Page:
Volcano tours give you a close-up look at one of Earth’s inner workings — just not TOO close
There are few sights as beautiful — or potentially deadly — as that of a volcano in action. The world was reminded of that by the recent eruption of a powerful volcano in Iceland known as Eyjafjallajökull (and PLEASE don’t ask me to pronounce that!).
Did I say “powerful volcano?” When was the last time you saw a 97-pound weakling volcano?!
When you see one of these things erupt, whether in a steady stream of lava as in Hawaii or a cataclysmic explosion such at Mount St. Helens, you know you’re looking at one of the most primal and fundamental forces on this planet, an almost godlike giver and taker of life.
They help feed us by creating some of the most fertile soil in the world, which explains why so many people around the globe seem perfectly content to spend years farming in the shadow of a mountain that could kill them at any moment.
Geothermal steam, an energy source capable of powering whole cities, is little more than underground water super-heated by volcanic lava beneath the Earth’s crust.
But not that far beneath.
People have long held a fascination with volcanoes, and there are tours that will let you get a good, first-hand and unforgettable look at them.
They just won’t let you get too close, and for good reason. Volcanos are no joke. Vulcanologists risk their lives studying these things up close, a lot closer than you will get in any tour — and some of them have died doing it.
Next time you hear somebody talking how “hard” they are, ask them when was the last time they got within spitting distance of a mountain that churns out a river of liquid rock at temperatures topping 2,000 degrees Fahrenheit and toxic clouds the size of nations.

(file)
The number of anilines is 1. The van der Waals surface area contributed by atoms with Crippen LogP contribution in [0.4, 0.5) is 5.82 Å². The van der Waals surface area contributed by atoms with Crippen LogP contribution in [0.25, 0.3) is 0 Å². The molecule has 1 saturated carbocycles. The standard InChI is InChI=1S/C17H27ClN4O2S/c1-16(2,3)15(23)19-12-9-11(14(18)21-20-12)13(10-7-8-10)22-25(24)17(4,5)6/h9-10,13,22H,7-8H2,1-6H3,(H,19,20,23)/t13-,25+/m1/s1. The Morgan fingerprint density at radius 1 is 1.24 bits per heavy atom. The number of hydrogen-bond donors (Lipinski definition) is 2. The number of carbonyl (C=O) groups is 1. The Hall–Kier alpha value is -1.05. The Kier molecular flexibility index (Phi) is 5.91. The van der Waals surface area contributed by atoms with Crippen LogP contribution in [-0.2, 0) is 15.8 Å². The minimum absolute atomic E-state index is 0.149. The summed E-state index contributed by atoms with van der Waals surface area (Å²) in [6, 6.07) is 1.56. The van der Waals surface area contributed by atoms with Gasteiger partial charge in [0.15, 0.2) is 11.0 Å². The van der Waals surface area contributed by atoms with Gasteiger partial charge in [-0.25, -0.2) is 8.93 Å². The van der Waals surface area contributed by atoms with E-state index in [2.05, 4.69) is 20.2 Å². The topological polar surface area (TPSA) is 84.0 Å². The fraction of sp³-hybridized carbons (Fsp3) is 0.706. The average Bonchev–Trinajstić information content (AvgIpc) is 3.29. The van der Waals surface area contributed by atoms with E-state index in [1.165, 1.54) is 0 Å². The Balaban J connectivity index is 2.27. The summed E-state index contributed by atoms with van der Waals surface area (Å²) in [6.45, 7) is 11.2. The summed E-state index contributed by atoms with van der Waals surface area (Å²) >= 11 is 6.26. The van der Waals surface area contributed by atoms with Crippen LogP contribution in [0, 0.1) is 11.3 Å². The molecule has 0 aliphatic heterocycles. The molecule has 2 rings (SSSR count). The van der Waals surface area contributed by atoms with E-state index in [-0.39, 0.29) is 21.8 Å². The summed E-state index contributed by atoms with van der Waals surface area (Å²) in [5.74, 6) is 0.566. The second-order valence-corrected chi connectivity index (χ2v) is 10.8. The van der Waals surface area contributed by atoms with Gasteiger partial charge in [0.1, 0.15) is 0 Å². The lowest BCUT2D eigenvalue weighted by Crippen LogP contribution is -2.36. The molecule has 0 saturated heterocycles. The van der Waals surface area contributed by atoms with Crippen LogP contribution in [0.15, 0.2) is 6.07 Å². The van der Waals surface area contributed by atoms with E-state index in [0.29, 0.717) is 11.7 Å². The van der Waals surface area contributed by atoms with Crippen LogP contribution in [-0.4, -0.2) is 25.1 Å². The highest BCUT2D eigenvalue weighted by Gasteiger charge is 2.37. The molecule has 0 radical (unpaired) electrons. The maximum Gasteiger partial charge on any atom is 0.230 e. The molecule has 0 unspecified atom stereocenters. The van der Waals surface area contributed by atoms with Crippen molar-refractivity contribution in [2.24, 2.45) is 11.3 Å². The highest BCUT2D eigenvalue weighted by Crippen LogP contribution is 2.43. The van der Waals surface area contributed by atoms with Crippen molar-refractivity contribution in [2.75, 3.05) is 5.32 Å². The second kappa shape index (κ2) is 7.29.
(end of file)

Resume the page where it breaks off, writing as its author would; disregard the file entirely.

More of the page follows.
That said, there are plenty of places around the world where you can get a good look at volcanoes and their impact on this Earth. They’re conducted by airplane or helicopter, from boats or overland.
And although safety is a priority in all of them, some, the organizers will tell you straight up, are not for the faint-hearted. When choosing one, decide first just how much adventure and excitement you can stand.
You’ll find volcano tours offered in Hawaii, Costa Rica, as well as Italy, Russia and multiple sites in Central and South America, Asia and Africa.
Websites with listings of these tours can be found on the Cool Travel Sites page.
Mount St. Helens is now a national park.
There are even people in Iceland organizing photo tours for the visitors stuck in their hotels after last week’s eruptions grounded their outbound flights.
The tour groups make a point of not putting you at that kind of risk. They let you get just close enough to give you the thrill of a lifetime, and maybe come away with a little better understanding of how this planet works.
One volcano you won’t be allowed to get anywhere near is called Katla. It also is in Iceland, and it’s due for an eruption that could be ten times more powerful than that other one a week ago. Now that would be something to see, wouldn’t it?
For now, though, just take my word for it, okay?